Oregon Marijuana Trafficking Laws

Can You Mail Weed Legally in Oregon?

No, it is illegal to mail marijuana in Oregon. Per the Federal Controlled Substance Act, marijuana is a Schedule I controlled substance with a high potential for abuse. Even though the Oregon Adult and Medical Use of Cannabis Act legalized marijuana in Oregon, the United States Postal Service (USPS) is a federal agency and therefore cannot process parcels that contain marijuana, including edibles. Mailing marijuana from Oregon into another state is also prohibited.

Furthermore, it is illegal to mail weed through third-party carriers. The law only allows registered marijuana retailers to deliver weed to homes.

What Are the Penalties for Transporting Edibles Across State Lines in Oregon?

Edibles are products consumed through the mouth (solid or liquid) containing cannabinoids found in the cannabis plant. These products have varying proportions of tetrahydrocannabinol (THC) or cannabidiol (CBD). THC produces the euphoric, intoxicating effects associated with cannabis, while CBD is non-intoxicating. Edibles provide alternatives to smoking or vaping marijuana. Some of these products include gummies, brownies, cookies, drinks, and root beer.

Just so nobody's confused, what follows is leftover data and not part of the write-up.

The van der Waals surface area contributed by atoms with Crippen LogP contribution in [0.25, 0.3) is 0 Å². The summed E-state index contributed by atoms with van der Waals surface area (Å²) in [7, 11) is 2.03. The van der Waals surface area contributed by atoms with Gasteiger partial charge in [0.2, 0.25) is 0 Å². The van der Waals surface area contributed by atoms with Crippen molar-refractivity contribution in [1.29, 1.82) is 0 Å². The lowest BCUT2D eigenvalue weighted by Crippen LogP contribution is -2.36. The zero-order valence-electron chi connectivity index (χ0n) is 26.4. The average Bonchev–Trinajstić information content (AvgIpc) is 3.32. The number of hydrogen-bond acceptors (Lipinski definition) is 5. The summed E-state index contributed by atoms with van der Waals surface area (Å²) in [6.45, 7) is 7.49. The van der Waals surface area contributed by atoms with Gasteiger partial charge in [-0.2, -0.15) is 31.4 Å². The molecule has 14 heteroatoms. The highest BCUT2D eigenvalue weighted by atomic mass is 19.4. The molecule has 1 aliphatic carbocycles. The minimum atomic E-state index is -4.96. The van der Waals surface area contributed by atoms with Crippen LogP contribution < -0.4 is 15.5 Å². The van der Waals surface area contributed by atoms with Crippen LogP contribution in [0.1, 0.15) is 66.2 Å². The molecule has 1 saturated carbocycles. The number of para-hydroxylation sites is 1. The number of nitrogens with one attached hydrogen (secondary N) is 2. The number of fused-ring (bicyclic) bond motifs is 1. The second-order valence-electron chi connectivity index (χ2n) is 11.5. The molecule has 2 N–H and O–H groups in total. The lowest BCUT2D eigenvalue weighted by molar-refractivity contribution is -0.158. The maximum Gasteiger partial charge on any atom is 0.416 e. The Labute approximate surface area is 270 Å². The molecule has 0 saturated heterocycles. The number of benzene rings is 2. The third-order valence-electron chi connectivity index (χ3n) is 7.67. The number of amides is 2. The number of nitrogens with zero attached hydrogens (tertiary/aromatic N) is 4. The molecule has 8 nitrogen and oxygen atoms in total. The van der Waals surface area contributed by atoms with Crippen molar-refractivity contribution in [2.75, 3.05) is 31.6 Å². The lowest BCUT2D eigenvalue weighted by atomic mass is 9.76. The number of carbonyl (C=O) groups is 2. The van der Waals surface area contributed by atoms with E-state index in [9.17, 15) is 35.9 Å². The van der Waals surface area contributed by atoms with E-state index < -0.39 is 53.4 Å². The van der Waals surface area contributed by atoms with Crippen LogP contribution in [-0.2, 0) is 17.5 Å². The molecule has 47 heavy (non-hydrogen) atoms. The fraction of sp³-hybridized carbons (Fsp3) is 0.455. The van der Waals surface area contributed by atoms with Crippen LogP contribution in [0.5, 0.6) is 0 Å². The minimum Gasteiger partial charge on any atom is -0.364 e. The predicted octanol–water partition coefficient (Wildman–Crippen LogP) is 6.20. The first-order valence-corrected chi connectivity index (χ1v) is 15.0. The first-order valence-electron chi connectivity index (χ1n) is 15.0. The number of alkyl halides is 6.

The penalty for transporting marijuana edibles across state lines under federal laws is up to 12 months of incarceration and a fine of $1,000.00 for a first conviction. A second conviction is punishable by a mandatory 15-day minimum sentence, a $2,500.00 fine, and up to 2 years of incarceration. Subsequent convictions carry a compulsory 90-day minimum sentence, up to 3 years of imprisonment, and a fine of up to $5,000.00. However, Oregon residents should note that penalties may stretch to life imprisonment and more than $50,000,000.00 in fines depending on the quantity trafficked and whether or not the crime involved death or injury.

How to Get a Drug Trafficking Charge Dismissed in Oregon

The following tips may help to get drug trafficking charges dismissed: